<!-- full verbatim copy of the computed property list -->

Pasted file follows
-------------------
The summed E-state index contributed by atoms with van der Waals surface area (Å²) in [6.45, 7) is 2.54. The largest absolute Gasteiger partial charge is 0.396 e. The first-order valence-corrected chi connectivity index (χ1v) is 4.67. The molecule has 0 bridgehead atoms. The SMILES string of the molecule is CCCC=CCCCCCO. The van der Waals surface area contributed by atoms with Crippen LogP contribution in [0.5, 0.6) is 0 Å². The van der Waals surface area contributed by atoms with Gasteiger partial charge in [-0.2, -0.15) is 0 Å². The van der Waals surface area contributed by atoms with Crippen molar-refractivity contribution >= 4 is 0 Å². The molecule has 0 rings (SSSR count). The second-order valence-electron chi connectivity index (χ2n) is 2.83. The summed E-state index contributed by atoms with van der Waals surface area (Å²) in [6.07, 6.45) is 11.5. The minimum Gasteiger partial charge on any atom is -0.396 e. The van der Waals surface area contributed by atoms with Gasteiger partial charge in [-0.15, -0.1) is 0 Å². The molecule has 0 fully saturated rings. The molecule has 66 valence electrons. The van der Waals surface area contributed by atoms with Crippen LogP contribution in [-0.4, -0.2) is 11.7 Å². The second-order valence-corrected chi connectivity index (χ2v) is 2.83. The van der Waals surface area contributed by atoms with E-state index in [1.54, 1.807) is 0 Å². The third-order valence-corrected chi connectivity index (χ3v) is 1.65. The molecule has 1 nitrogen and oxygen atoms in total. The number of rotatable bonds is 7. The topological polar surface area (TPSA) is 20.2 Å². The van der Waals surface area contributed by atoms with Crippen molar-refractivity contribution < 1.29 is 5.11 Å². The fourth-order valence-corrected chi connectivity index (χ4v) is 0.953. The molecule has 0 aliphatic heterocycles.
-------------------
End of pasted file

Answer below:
The summed E-state index contributed by atoms with van der Waals surface area (Å²) in [6.45, 7) is 2.54. The largest absolute Gasteiger partial charge is 0.396 e. The first-order valence-corrected chi connectivity index (χ1v) is 4.67. The molecule has 0 bridgehead atoms. The SMILES string of the molecule is CCCC=CCCCCCO. The van der Waals surface area contributed by atoms with Crippen LogP contribution in [0.5, 0.6) is 0 Å². The van der Waals surface area contributed by atoms with Gasteiger partial charge in [-0.2, -0.15) is 0 Å². The van der Waals surface area contributed by atoms with Crippen molar-refractivity contribution >= 4 is 0 Å². The molecule has 0 rings (SSSR count). The second-order valence-electron chi connectivity index (χ2n) is 2.83. The summed E-state index contributed by atoms with van der Waals surface area (Å²) in [6.07, 6.45) is 11.5. The minimum Gasteiger partial charge on any atom is -0.396 e. The van der Waals surface area contributed by atoms with Gasteiger partial charge in [-0.15, -0.1) is 0 Å². The molecule has 0 fully saturated rings. The molecule has 66 valence electrons. The van der Waals surface area contributed by atoms with Crippen LogP contribution in [-0.4, -0.2) is 11.7 Å². The second-order valence-corrected chi connectivity index (χ2v) is 2.83. The van der Waals surface area contributed by atoms with E-state index in [1.54, 1.807) is 0 Å². The third-order valence-corrected chi connectivity index (χ3v) is 1.65. The molecule has 1 nitrogen and oxygen atoms in total. The number of rotatable bonds is 7. The topological polar surface area (TPSA) is 20.2 Å². The van der Waals surface area contributed by atoms with Crippen molar-refractivity contribution < 1.29 is 5.11 Å². The fourth-order valence-corrected chi connectivity index (χ4v) is 0.953. The molecule has 0 aliphatic heterocycles.